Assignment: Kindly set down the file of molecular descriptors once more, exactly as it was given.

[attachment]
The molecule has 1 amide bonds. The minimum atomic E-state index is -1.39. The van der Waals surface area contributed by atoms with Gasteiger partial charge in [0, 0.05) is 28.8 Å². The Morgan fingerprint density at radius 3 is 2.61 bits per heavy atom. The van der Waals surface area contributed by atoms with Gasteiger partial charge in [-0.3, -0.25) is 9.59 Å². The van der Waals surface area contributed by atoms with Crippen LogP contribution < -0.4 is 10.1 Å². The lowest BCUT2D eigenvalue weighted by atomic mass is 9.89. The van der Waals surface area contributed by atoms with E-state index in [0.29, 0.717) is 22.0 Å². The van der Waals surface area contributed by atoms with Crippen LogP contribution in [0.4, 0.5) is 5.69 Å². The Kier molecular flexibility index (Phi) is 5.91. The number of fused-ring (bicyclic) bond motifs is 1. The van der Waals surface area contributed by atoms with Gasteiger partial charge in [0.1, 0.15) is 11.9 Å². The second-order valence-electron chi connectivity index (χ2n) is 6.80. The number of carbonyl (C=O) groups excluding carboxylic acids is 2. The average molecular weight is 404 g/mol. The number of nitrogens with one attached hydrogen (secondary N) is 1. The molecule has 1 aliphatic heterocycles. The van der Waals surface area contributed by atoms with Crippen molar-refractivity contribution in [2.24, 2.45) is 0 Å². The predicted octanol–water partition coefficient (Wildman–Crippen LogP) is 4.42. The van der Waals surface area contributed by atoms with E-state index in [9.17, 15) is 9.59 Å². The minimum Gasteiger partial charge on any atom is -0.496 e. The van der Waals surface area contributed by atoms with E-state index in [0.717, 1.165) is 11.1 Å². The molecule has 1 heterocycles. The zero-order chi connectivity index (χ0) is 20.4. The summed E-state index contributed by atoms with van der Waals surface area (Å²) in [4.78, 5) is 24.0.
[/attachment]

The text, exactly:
The molecule has 1 amide bonds. The minimum atomic E-state index is -1.39. The van der Waals surface area contributed by atoms with Gasteiger partial charge in [0, 0.05) is 28.8 Å². The Morgan fingerprint density at radius 3 is 2.61 bits per heavy atom. The van der Waals surface area contributed by atoms with Gasteiger partial charge in [-0.3, -0.25) is 9.59 Å². The van der Waals surface area contributed by atoms with Crippen LogP contribution < -0.4 is 10.1 Å². The lowest BCUT2D eigenvalue weighted by atomic mass is 9.89. The van der Waals surface area contributed by atoms with E-state index in [0.29, 0.717) is 22.0 Å². The van der Waals surface area contributed by atoms with Crippen LogP contribution in [0.4, 0.5) is 5.69 Å². The Kier molecular flexibility index (Phi) is 5.91. The number of fused-ring (bicyclic) bond motifs is 1. The van der Waals surface area contributed by atoms with Gasteiger partial charge in [0.1, 0.15) is 11.9 Å². The second-order valence-electron chi connectivity index (χ2n) is 6.80. The number of carbonyl (C=O) groups excluding carboxylic acids is 2. The average molecular weight is 404 g/mol. The number of nitrogens with one attached hydrogen (secondary N) is 1. The molecule has 1 aliphatic heterocycles. The van der Waals surface area contributed by atoms with Crippen molar-refractivity contribution in [2.24, 2.45) is 0 Å². The predicted octanol–water partition coefficient (Wildman–Crippen LogP) is 4.42. The van der Waals surface area contributed by atoms with E-state index in [9.17, 15) is 9.59 Å². The minimum Gasteiger partial charge on any atom is -0.496 e. The van der Waals surface area contributed by atoms with E-state index in [0.717, 1.165) is 11.1 Å². The molecule has 1 heterocycles. The zero-order chi connectivity index (χ0) is 20.4. The summed E-state index contributed by atoms with van der Waals surface area (Å²) in [4.78, 5) is 24.0.